A center console and a couple of cupholders are the only storage; not surprising considering the Amigo’s snug dimensions. Jeep solved the problem by offering an optional lockable storage trunk that fits behind the Wrangler’s rear seat, and the Amigo owner would be advised to search for a similar solution to the lack of security for items left in the vehicle. Security is a weak point with all soft-top vehicles.
Like others of its class, there is no airbag on either side, but Isuzu did install side-impact beams to add some measure of passenger-car safety to the Amigo.
The front seats are comfortable enough for everyday use and provide a good level of support when the terrain upsets the Amigo’s equilibrium. Try not to get put in the back, though, because the small bench seat provides little more than a stable platform to hang onto when the going gets rough. It’s better for stowing surfboards than people. This is really a 2-plus-2 type of vehicle more than a true 4-seater.
It’s also a more rewarding runner when the weather is warm and the canvas top is removed. However, you should plan on spending at least 15 minutes to remove or replace the top, which is still a little faster than the time needed to remove the Wrangler’s soft top.
Taking the top off also radically improves rearward vision. The plastic windows can be scratched easily and will most likely yellow over time, the effect being of trying to look through smoked glass.
A 5-speed manual transmission is the only one available in the Amigo (the Wrangler offers an automatic), and our vehicle became a very busy box as we attempted to find some usable power from the lack-luster engine. At the same time, drivers must pay attention to steering inputs, for the slow ratio of the steering rack requires some forethought as to where the front wheels should be pointed. That relatively slow steering response was perfect for off-road, but it made for a hectic drive on city street.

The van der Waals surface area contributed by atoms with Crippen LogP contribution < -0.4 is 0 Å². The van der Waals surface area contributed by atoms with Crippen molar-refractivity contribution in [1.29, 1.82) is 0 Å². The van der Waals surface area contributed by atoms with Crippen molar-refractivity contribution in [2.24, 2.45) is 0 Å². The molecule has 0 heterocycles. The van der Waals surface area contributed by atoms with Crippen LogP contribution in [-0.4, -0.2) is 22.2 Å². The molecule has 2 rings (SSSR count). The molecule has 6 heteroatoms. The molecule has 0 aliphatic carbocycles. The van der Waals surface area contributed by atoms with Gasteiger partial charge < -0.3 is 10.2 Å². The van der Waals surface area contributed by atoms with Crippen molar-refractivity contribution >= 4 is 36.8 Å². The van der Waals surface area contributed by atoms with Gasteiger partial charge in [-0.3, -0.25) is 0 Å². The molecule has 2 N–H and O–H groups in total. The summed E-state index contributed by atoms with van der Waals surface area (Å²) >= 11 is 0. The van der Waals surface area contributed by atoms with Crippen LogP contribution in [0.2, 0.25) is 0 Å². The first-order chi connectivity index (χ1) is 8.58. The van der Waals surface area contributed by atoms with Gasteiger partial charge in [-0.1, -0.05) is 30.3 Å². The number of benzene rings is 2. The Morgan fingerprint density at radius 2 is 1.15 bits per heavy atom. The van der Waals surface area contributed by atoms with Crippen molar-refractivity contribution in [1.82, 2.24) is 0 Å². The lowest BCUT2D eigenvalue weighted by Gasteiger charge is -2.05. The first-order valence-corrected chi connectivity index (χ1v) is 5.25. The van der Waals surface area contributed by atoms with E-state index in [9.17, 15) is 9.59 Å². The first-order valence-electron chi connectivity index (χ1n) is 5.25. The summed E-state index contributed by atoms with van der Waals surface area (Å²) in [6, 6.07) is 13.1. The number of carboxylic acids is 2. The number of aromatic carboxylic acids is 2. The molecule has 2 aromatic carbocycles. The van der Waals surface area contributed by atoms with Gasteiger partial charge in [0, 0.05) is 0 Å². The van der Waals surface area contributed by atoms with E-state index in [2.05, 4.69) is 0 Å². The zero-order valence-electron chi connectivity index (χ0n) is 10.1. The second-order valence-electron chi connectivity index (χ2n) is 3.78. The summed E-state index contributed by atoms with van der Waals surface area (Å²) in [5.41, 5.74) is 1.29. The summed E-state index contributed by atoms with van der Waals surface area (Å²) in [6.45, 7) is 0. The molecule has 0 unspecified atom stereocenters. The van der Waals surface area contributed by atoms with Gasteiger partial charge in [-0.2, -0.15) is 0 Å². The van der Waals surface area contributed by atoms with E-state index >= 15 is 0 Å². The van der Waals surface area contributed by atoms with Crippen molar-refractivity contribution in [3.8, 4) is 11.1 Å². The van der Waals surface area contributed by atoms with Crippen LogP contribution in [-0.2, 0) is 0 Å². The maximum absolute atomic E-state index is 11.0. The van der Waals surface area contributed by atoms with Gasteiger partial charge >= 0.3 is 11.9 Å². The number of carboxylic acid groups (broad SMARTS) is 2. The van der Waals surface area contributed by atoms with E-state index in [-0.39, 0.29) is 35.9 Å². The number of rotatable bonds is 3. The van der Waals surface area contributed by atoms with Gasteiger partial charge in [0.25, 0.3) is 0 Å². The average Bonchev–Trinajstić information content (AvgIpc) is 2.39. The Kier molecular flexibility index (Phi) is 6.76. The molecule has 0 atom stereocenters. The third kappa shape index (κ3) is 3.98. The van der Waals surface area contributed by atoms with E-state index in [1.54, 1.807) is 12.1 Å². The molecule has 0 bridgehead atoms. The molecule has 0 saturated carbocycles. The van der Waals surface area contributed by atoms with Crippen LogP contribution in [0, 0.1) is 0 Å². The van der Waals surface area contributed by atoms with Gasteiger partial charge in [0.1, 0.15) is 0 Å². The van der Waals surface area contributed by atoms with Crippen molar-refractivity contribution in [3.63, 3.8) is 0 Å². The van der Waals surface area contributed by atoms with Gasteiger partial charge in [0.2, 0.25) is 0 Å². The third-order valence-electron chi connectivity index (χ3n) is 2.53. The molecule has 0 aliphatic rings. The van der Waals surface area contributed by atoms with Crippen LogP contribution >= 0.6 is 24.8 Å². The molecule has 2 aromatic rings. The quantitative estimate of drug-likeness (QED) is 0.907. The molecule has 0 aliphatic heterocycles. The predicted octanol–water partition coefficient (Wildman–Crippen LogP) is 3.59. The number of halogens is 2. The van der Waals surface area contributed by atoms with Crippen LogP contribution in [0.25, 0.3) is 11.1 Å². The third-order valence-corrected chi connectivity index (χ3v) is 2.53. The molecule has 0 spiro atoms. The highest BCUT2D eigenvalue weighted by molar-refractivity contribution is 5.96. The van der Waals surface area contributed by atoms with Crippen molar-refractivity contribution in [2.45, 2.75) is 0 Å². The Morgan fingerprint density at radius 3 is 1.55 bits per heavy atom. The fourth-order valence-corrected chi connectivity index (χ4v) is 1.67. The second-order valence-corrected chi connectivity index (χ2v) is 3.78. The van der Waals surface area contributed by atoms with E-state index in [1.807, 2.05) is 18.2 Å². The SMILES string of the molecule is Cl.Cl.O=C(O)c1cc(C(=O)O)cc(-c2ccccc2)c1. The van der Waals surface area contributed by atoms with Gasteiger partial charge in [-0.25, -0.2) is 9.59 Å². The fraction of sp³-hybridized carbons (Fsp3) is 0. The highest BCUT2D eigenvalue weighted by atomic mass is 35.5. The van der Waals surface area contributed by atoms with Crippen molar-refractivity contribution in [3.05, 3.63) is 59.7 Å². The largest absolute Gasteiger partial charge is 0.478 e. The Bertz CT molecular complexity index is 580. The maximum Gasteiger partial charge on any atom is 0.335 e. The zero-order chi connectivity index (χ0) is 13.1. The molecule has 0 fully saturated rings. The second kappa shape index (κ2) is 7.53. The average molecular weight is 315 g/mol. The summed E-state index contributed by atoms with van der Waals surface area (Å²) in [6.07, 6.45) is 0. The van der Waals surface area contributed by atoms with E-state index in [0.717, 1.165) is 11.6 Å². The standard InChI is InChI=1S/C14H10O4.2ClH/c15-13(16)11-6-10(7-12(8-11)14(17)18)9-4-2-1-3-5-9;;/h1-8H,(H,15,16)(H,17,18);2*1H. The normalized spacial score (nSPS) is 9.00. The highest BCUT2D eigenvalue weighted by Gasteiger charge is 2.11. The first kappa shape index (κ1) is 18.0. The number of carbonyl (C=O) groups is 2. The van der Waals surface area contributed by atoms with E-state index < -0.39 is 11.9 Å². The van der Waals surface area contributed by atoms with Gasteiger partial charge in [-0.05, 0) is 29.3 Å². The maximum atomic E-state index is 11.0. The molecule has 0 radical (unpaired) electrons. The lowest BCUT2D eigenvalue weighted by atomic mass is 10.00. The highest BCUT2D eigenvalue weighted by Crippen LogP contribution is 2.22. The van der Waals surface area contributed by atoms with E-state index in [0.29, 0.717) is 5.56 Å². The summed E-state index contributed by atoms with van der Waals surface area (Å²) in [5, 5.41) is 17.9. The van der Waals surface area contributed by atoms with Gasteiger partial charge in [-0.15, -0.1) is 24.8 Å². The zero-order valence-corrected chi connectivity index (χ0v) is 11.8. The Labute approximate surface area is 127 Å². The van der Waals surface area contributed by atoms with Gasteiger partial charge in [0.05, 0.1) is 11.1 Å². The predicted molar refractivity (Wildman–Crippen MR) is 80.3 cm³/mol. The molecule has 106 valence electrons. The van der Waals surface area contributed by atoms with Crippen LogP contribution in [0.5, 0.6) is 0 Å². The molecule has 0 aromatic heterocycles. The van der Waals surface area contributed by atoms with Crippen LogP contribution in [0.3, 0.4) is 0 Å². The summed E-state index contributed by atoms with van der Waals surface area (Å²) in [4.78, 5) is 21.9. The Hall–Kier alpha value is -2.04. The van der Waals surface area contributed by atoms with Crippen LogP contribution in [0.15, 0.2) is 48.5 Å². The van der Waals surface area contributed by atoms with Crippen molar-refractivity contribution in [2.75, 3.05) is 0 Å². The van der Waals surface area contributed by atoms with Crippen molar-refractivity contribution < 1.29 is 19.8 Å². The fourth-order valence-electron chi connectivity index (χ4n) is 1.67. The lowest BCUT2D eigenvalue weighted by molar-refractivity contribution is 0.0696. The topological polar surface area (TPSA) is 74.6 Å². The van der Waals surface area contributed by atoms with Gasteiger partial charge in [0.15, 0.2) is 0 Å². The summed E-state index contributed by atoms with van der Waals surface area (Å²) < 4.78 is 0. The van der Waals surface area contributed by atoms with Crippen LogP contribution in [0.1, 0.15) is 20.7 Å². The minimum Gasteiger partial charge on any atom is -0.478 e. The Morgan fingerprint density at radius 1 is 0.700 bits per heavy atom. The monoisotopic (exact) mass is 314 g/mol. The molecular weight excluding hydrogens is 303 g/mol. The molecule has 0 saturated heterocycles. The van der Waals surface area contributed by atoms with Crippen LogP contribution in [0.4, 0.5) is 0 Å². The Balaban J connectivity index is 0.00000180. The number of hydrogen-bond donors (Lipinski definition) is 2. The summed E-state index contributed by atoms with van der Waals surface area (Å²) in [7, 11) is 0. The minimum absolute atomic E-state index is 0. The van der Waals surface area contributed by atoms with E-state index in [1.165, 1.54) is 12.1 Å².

Slow and steady is the proper method for driving the Amigo. Its sporty image shouldn’t deceive the driver into thinking it handles like a sports car. The engine is undistinguished in daily driving and quickly becomes tiresome because of the need to apply a heavy throttle just to keep up with traffic.
Also, you can forget about towing. To be fair, the Amigo’s engine isn’t the real culprit in its leisurely straight-ahead performance around town. Isuzu has plenty of experience with small truck engines, and this one is reasonably stout in its lower operating ranges.
What holds it back is drivetrain gearing that tries to balance off-road capability and all-around fuel economy.
Isuzu seems to have missed the mark with the second goal. Keeping up with traffic requires a heavy foot, and fuel economy suffers as a result.
If it’s more power you desire, consider the Wrangler. It has a 6-cylinder engine option that makes it more acceptable as a daily driver.
Take the Amigo in the dirt, however, and its low-end torque and smooth power delivery make it seem like a completely different engine.
But engaging the Amigo’s 4WD system is a pain compared with other part-time units that feature shifting on the fly. With the Amigo, the driver must come to a stop, climb out and engage the manual front hubs. And then to take the drivetrain back to its normal rear-drive configuration, the driver must once again stop, climb out, unlock the hubs, get back in and back the Amigo up several feet to disengage the front axle.
The Amigo and others of its type are pure lifestyle vehicles, designed for specific needs. Particularly appealing to young drivers, beach proximity is almost a must. As a weekend play-mobile, it’s a combination of generous interior room and solid engineering. As a daily commuter, it’s a rather fatiguing experience. To be fair, the same can be said for the Wrangler.
The canvas/plastic top provides little noise insulation, and the powertrain roars its disapproval of anything above sedate speeds. But it does have visual appeal, it readily lends itself to fair-weather trekking, it’s deceptively rugged and dealers are probably ready to deal.